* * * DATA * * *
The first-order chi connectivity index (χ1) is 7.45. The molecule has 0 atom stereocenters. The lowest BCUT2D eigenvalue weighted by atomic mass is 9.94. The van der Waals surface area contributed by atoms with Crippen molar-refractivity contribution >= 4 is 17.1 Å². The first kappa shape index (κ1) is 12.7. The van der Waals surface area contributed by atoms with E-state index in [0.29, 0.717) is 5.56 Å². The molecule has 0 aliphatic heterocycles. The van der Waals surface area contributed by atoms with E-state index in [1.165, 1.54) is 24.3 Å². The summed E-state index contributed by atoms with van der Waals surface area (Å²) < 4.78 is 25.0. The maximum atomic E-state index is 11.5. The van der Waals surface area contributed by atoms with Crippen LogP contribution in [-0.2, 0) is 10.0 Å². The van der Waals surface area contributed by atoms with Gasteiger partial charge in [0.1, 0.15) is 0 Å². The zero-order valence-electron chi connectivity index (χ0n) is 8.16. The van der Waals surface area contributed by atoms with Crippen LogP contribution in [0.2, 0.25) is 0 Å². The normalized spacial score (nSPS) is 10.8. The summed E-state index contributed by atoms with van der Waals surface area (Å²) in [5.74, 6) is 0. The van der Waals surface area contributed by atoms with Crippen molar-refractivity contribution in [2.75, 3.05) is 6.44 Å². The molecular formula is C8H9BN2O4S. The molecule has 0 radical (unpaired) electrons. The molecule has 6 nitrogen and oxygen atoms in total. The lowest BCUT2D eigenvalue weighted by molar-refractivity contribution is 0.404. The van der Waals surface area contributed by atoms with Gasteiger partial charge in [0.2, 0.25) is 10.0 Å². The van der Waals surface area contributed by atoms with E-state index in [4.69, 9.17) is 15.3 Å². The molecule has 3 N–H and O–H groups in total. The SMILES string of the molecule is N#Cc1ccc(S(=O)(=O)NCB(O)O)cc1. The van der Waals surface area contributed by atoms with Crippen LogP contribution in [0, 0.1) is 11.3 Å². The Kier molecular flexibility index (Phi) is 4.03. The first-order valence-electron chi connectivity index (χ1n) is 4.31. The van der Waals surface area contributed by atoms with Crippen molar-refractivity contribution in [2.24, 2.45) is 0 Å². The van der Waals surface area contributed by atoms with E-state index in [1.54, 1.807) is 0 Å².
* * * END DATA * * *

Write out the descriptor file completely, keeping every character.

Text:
The first-order chi connectivity index (χ1) is 7.45. The molecule has 0 atom stereocenters. The lowest BCUT2D eigenvalue weighted by atomic mass is 9.94. The van der Waals surface area contributed by atoms with Crippen molar-refractivity contribution >= 4 is 17.1 Å². The first kappa shape index (κ1) is 12.7. The van der Waals surface area contributed by atoms with E-state index in [0.29, 0.717) is 5.56 Å². The molecule has 0 aliphatic heterocycles. The van der Waals surface area contributed by atoms with E-state index in [1.165, 1.54) is 24.3 Å². The summed E-state index contributed by atoms with van der Waals surface area (Å²) < 4.78 is 25.0. The maximum atomic E-state index is 11.5. The van der Waals surface area contributed by atoms with Crippen LogP contribution in [-0.2, 0) is 10.0 Å². The van der Waals surface area contributed by atoms with Gasteiger partial charge in [0.1, 0.15) is 0 Å². The zero-order valence-electron chi connectivity index (χ0n) is 8.16. The van der Waals surface area contributed by atoms with Crippen LogP contribution in [0.2, 0.25) is 0 Å². The normalized spacial score (nSPS) is 10.8. The summed E-state index contributed by atoms with van der Waals surface area (Å²) in [5.74, 6) is 0. The van der Waals surface area contributed by atoms with Crippen molar-refractivity contribution in [2.75, 3.05) is 6.44 Å². The molecular formula is C8H9BN2O4S. The molecule has 0 radical (unpaired) electrons. The molecule has 6 nitrogen and oxygen atoms in total. The lowest BCUT2D eigenvalue weighted by molar-refractivity contribution is 0.404. The van der Waals surface area contributed by atoms with Gasteiger partial charge in [0.2, 0.25) is 10.0 Å². The van der Waals surface area contributed by atoms with E-state index in [4.69, 9.17) is 15.3 Å². The molecule has 3 N–H and O–H groups in total. The SMILES string of the molecule is N#Cc1ccc(S(=O)(=O)NCB(O)O)cc1. The van der Waals surface area contributed by atoms with Crippen LogP contribution in [0, 0.1) is 11.3 Å². The Kier molecular flexibility index (Phi) is 4.03. The first-order valence-electron chi connectivity index (χ1n) is 4.31. The van der Waals surface area contributed by atoms with Crippen molar-refractivity contribution in [2.24, 2.45) is 0 Å². The van der Waals surface area contributed by atoms with E-state index in [1.54, 1.807) is 0 Å².